Author: Bradley L. Bowman, International Affairs Fellow, 2007-2008
United States Senate Committee on Foreign Relations
Micah Zenko covers the U.S. national security debate.
Elliott Abrams gives his take on the Middle East and on democracy and human rights issues across the globe.
Robert M. Danin analyzes critical developments and U.S. foreign policy in the Middle East.
Kurlantzick offers the sharpest analysis yet of what state capitalism’s emergence means for democratic politics around the world. More
In a cogent analysis of why the United States is losing ground as a world power, Blackwill and Harris explore the statecraft of geoeconomics. More
Takeyh and Simon reframe the legacy of U.S. involvement in the Arab world from 1945 to 1991 and shed new light on the makings of the contemporary Middle East. More
The Task Force recommends revising U.S. policy toward North Korea to break the cycle of North Korean provocation and promote stability in Northeast Asia.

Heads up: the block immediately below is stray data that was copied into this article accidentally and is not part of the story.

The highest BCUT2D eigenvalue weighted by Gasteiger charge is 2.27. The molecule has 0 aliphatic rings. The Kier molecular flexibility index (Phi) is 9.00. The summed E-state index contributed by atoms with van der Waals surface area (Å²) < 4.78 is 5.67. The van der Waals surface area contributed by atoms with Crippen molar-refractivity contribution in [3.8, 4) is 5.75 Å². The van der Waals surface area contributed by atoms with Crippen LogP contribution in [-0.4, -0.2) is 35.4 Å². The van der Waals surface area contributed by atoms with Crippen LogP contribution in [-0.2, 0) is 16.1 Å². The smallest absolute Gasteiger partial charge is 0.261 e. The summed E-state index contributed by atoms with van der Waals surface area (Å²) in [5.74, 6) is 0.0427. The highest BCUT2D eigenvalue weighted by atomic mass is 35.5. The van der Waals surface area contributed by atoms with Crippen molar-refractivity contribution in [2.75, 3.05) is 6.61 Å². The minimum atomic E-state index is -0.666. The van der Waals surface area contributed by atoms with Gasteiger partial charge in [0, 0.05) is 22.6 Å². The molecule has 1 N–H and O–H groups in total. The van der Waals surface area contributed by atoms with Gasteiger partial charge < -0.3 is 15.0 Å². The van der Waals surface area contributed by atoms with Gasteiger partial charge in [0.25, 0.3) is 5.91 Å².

India now matters to U.S. interests in virtually every dimension. This Independent Task Force report assesses the current situation in India and the U.S.-India relationship, and suggests a new model for partnership with a rising India.
Rates of heart disease, cancer, diabetes, and other noncommunicable diseases (NCDs) in low- and middle-income countries are increasing faster than in wealthier countries. The report outlines a plan for collective action on this growing epidemic.
This report asserts that elevating and prioritizing the U.S.-Canada-Mexico relationship offers the best opportunity for strengthening the United States and its place in the world.
CFR's Ray Takeyh reviews Hudson Institute Senior Fellow Michael Doran's new book, Ike's Gamble: America's Rise to Dominance in the Middle...
Tragedies keep occurring in war, despite the best intentions of U.S. troops. Micah Zenko provides recommendations to reduce the inevitable...
Trump’s reaction to terrorism — his anti-Muslim rhetoric and his misunderstanding of Middle Eastern politics — is exactly what...
The Obama administration steadily updates the tally of dead combatants in its latest war — but can the numbers be trusted?